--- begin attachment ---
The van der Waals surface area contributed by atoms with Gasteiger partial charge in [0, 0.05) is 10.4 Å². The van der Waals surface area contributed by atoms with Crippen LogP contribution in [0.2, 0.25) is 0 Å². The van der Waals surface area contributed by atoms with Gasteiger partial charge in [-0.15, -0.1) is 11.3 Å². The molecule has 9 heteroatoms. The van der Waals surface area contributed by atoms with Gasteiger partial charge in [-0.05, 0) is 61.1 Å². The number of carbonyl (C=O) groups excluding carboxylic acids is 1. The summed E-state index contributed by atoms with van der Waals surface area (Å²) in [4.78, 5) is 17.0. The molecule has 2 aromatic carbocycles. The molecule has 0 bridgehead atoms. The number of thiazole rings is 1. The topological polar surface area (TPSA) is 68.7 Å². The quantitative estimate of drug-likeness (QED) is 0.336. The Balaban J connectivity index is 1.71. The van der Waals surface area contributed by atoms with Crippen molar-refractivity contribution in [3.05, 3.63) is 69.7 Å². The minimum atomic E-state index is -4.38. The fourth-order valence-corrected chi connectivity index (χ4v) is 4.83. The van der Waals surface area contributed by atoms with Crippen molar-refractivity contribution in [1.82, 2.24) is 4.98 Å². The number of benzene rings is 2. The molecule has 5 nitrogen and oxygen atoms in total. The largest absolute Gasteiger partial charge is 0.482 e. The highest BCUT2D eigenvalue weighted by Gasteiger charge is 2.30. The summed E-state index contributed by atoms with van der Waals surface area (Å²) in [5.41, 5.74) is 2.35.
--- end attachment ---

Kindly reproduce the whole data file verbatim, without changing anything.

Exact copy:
The van der Waals surface area contributed by atoms with Gasteiger partial charge in [0, 0.05) is 10.4 Å². The van der Waals surface area contributed by atoms with Crippen LogP contribution in [0.2, 0.25) is 0 Å². The van der Waals surface area contributed by atoms with Gasteiger partial charge in [-0.15, -0.1) is 11.3 Å². The molecule has 9 heteroatoms. The van der Waals surface area contributed by atoms with Gasteiger partial charge in [-0.05, 0) is 61.1 Å². The number of carbonyl (C=O) groups excluding carboxylic acids is 1. The summed E-state index contributed by atoms with van der Waals surface area (Å²) in [4.78, 5) is 17.0. The molecule has 2 aromatic carbocycles. The molecule has 0 bridgehead atoms. The number of thiazole rings is 1. The topological polar surface area (TPSA) is 68.7 Å². The quantitative estimate of drug-likeness (QED) is 0.336. The Balaban J connectivity index is 1.71. The van der Waals surface area contributed by atoms with Crippen molar-refractivity contribution in [3.05, 3.63) is 69.7 Å². The minimum atomic E-state index is -4.38. The fourth-order valence-corrected chi connectivity index (χ4v) is 4.83. The van der Waals surface area contributed by atoms with Crippen molar-refractivity contribution in [1.82, 2.24) is 4.98 Å². The number of benzene rings is 2. The molecule has 5 nitrogen and oxygen atoms in total. The largest absolute Gasteiger partial charge is 0.482 e. The highest BCUT2D eigenvalue weighted by Gasteiger charge is 2.30. The summed E-state index contributed by atoms with van der Waals surface area (Å²) in [5.41, 5.74) is 2.35.